Wealthy planters as well as small farmers in this region shared this entrepreneurial outlook and a desire to build a more diversified economy. James Orr, the upcountry leader of the South Carolina National Democrats, pointed out the path to growth. "The first step to be taken ...," he explained in an 1855 speech, "to reinvigorate our decaying prosperity, and to develop our exhaustless resources, is for our planters and farmers to invest the whole of the net profits on agricultural capital in some species of manufacturing; the field is broad and inviting, and but little has yet been occupied. With prudence and energy there can be no failure in any branch." (33) Fellow upcountry politician Benjamin Perry, who often boosted manufacturing in his newspaper, applauded these remarks: "One such speech as this of Col. Orr's will do more good in the State than all the patriotic fustian and bombast which have been delivered in South Carolina for the last twenty years." (34) Other planters shared these views. James Alcorn, the prominent north Mississippi politician (and opponent of secession), hoped the state would support new enterprises. He observed, "The wealth of a State consists in the property and intelligence of her people; every intelligent proposition which has for its object the increase of knowledge, or the enhancement of aggregate wealth, should receive the calm judgment of the Legislature." (35)

Merchants, traders, and other townsfolk also applauded diversification, and their views were reflected in the Whig press. The Milledgeville, Georgia, Southern Recorder noted in 1843 that "our climate, the face of our country, our copious and unfailing water power, the abundant supply of raw materials, and the cheap labor which we command, invite us to apply a portion of our labor and capital to manufactures." (36) The Mobile Advertiser concurred, remarking in 1848 that cotton planters, "instead of investing their surplus capital in negroes and lands, [should] invest it in manufactures." (37)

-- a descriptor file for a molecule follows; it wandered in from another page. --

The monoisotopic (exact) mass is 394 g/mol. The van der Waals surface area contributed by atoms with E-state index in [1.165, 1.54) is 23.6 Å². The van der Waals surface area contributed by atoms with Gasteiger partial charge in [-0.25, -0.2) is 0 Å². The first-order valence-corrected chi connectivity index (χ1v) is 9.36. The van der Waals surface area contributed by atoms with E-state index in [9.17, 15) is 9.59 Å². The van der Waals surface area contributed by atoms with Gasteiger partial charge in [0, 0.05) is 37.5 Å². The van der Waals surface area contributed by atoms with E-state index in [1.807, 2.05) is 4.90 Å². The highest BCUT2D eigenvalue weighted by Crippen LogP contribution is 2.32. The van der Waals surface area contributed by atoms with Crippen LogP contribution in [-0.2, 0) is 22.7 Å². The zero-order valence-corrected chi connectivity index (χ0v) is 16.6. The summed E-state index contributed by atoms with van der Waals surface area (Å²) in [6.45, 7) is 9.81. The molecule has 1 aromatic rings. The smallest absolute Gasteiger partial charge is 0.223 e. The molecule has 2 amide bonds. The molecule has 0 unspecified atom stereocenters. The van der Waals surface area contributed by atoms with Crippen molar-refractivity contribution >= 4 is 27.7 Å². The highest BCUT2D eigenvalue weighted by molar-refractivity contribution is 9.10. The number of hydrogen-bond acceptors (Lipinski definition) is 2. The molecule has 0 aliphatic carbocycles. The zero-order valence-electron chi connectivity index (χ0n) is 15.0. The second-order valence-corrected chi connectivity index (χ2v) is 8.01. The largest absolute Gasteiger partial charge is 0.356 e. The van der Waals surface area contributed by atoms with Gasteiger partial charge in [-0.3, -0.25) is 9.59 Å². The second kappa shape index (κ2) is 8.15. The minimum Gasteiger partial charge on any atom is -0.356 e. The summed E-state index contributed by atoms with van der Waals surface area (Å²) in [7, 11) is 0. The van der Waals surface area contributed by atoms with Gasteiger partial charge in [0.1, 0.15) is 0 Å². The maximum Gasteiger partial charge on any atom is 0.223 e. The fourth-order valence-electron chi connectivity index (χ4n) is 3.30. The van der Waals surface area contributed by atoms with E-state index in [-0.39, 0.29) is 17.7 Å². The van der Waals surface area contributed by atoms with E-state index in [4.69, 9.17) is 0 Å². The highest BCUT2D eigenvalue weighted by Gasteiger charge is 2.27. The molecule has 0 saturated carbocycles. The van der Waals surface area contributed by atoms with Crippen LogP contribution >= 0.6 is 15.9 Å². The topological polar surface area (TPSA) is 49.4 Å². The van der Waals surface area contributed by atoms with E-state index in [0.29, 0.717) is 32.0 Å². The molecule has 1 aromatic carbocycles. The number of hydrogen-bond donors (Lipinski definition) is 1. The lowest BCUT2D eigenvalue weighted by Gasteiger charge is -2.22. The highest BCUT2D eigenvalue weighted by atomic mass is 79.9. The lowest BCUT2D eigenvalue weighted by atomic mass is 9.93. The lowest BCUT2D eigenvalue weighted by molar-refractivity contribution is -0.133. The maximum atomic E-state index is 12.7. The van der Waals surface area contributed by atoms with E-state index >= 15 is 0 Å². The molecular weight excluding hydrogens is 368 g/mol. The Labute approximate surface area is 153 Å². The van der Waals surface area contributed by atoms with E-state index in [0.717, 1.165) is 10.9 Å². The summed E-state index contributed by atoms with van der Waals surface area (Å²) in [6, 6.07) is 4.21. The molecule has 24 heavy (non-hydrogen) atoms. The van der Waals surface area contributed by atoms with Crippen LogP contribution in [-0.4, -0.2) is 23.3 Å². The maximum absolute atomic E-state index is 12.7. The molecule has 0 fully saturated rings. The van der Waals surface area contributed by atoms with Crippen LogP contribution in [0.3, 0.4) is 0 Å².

Spokesmen for the settlers who came from the South Carolina-Georgia "hearth" enunciated a different outlook, one that was more in keeping with Genovese's depiction of the Southern economy. These individuals were proud that Southerners were not like the hard-trading, entrepreneurial Yankees. In 1855 Alabama fire-eater William Lowndes Yancey expounded on the differences between the North and South: "The climate, the soil and productions of these two grand divisions of the land, have made the character of their inhabitants. Those who occupy the one are cool, calculating, enterprising, selfish and grasping; the inhabitants of the other, are ardent, brave and magnanimous, more disposed to give than to accumulate, to enjoy ease rather than to labor." (30) Mississippi radical John F. H. Claiborne agreed. He remarked in 1860, "Sedentary and agricultural, we cherish the homesteads and laws of our ancestors, and live among the reminiscences of the past." (39) Jefferson Davis echoed these views. During the Panic of 1857 he rejoiced in the strengths of the Southern way. "Ours was an agricultural people, and in that consisted their strength," he told an audience in Jackson, Mississippi. "Their prosperity was not at the mercy of such a commercial crisis as the one with which the country had just been visited. Our great staple was our safety." (40)

These states' rights advocates relegated manufacturing to a minor role. Few went as far in condemning enterprise as John Forsythe, the editor of the Columbus (Georgia) Times, who declared in 1850, "I would to God we had fewer miles of railroad, fewer millions invested in manufactures and stocks, fewer proofs of enterprise, and thrift and money-making, and more of that chivalry of Georgia, of the olden time, which, on more than one occasion, has interposed her sovereignty to check the usurpations of the federal government." (41) Most politicians of all persuasions favored railroads, but states' rights leaders condemned the spread of manufacturing and argued that fresh soils, not factories, were the key to continuing prosperity. (42)